Your take on this?
In a magazine, I read a series of interviews of couples happily married for more than two decades. It featured ordinary as well as celebrity couples. What struck me was none of them looked made-for-each-other. Many husbands and wives were poles apart by their nature; one introvert, other outgoing, husband unassuming, wife flamboyant, the man loved computers and machines while the woman, books and films. In some cases, wives were extremely career-minded while their partners were more homebound. Divergence of attitudes and likes was evident but perhaps what kept them going was respect for others’ opinions.
Come on, I am not talking about ‘secretes of happy marriages’ or ‘relationships’. I was wondering many of us can accommodate diverse interests but what happens when someone holds viewpoint exactly opposite to our own? Why can’t we exhibit similar levels tolerance here? For example, many of those who love classic English literature believe that Shakespeare is ‘the’ best writer. Can they respect someone saying that the writer is not exactly up there? It’s largely to do with human psyche. Beg to differ and you may be in for trouble.
Pakistani speedster Shoaib Akthtar’s remarks on Indian master-blaster Sachin Tendulkar sparked off a huge debate not only India, where Sachin is treated like God, but also all over the cricketing world. World’s one of the fastest bowlers, in his autobiography, claimed Tendulkar was ‘scared’ of facing him. It could be a gimmick to sell his book. That apart, how many of the master-blaster’s fan can really take that comment healthily? When we idolise him (And I am no exception), why do we insist that everyone should have a similar opinion about him? The comment came from a bowler of international repute, no matter how controversial. Let’s learn to take such remarks in our strides instead of raising a hue and cry.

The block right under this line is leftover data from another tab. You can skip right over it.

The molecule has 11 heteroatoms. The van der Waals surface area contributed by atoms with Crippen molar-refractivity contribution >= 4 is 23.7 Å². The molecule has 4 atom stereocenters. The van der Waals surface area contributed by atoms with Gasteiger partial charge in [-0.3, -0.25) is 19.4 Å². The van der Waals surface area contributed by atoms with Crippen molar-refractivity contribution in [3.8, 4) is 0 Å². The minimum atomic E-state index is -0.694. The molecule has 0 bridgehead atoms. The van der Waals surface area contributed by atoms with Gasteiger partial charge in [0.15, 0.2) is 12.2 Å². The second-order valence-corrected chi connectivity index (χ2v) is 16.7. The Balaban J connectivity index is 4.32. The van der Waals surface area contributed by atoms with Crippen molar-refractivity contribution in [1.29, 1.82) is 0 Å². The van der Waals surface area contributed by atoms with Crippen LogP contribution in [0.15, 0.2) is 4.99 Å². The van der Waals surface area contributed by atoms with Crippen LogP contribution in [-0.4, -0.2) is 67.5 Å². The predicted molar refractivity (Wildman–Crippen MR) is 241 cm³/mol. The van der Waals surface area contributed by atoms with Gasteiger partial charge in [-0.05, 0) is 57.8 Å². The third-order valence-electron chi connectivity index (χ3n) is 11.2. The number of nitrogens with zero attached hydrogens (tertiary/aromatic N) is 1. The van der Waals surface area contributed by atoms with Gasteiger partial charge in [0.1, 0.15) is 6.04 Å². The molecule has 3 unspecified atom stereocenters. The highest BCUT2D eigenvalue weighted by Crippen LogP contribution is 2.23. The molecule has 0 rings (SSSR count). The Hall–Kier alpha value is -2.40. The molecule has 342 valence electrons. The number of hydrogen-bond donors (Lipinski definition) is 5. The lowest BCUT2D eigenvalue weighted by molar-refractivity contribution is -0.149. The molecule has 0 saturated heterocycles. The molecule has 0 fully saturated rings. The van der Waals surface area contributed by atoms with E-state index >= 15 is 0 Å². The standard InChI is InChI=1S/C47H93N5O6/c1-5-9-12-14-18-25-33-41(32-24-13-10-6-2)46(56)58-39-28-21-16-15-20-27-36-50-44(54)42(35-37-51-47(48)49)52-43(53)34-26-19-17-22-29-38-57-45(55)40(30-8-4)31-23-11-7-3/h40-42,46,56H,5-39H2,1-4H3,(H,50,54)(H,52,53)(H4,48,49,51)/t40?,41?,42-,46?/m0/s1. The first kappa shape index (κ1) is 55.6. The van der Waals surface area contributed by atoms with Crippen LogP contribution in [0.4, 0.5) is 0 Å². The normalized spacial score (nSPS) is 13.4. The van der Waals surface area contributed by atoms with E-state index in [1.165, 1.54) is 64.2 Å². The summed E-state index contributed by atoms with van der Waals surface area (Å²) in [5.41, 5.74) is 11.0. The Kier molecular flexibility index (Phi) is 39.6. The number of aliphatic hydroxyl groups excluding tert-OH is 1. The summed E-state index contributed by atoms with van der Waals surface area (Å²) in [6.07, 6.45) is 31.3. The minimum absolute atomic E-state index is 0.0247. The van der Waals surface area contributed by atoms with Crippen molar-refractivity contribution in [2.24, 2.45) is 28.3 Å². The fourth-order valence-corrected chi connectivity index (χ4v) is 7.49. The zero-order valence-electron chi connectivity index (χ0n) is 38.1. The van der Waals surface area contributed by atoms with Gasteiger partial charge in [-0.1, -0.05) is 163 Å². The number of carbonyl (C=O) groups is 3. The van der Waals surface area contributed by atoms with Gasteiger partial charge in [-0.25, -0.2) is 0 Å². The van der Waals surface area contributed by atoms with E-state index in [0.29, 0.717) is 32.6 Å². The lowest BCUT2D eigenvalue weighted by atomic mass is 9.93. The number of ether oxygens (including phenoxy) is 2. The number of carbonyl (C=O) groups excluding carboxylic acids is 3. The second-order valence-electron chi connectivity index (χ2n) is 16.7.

Everyone has a perspective and we should to respect all though they may not go well with our thinking. To me Tendulkar is the greatest cricketer the world has ever seen. However, I wasn’t hostile when a colleague came up with some interesting analysis and opined that Rickey Ponting is a better player. He said though Tendulkar is close to post 100 centuries, Ponting has been part of 100 Australia wins. All he meant was the worth of Ponting’s innings was more. Each to his own!
Many of you must have observed this. Most of the vegetarians are intolerant to non-veg food. Why can’t we accept that we are free to eat kind food we like and want and so are others? Many ‘religious’ people do not respect non-religious or atheist folks and the converse is also true. Recently, we saw how Prashant Bhushan, eminent lawyer and Team Anna member, was thrashed at his chamber in the Supreme Court for airing an opinion opposite to some group’s ideology. Someone’s opinion doesn’t coincide with you but does it mean you beat the person black and blue? It’s strange we talk of democracy and cannot be tolerant to a line of thinking different from our own.
We should learn to respect and accept opinions that are diametrically opposite to ours. Yes, it is to put it in practice but after all, this is how things are. We should learn to ignore or choose not to react in such cases. We can begin with small things. Suppose you buy a T-shirt of your favourite colour and someone very close to you finds the colour ‘awful’. No need to lose cool or get upset. When we understand in day-to-day matters that people may have different takes, we will understand that we cannot stop anyone from letting us know what s/he feels.
Opinions will differ but every opinion should have some basis. Let’s make sure we have that solid foundation to rest our opinions on.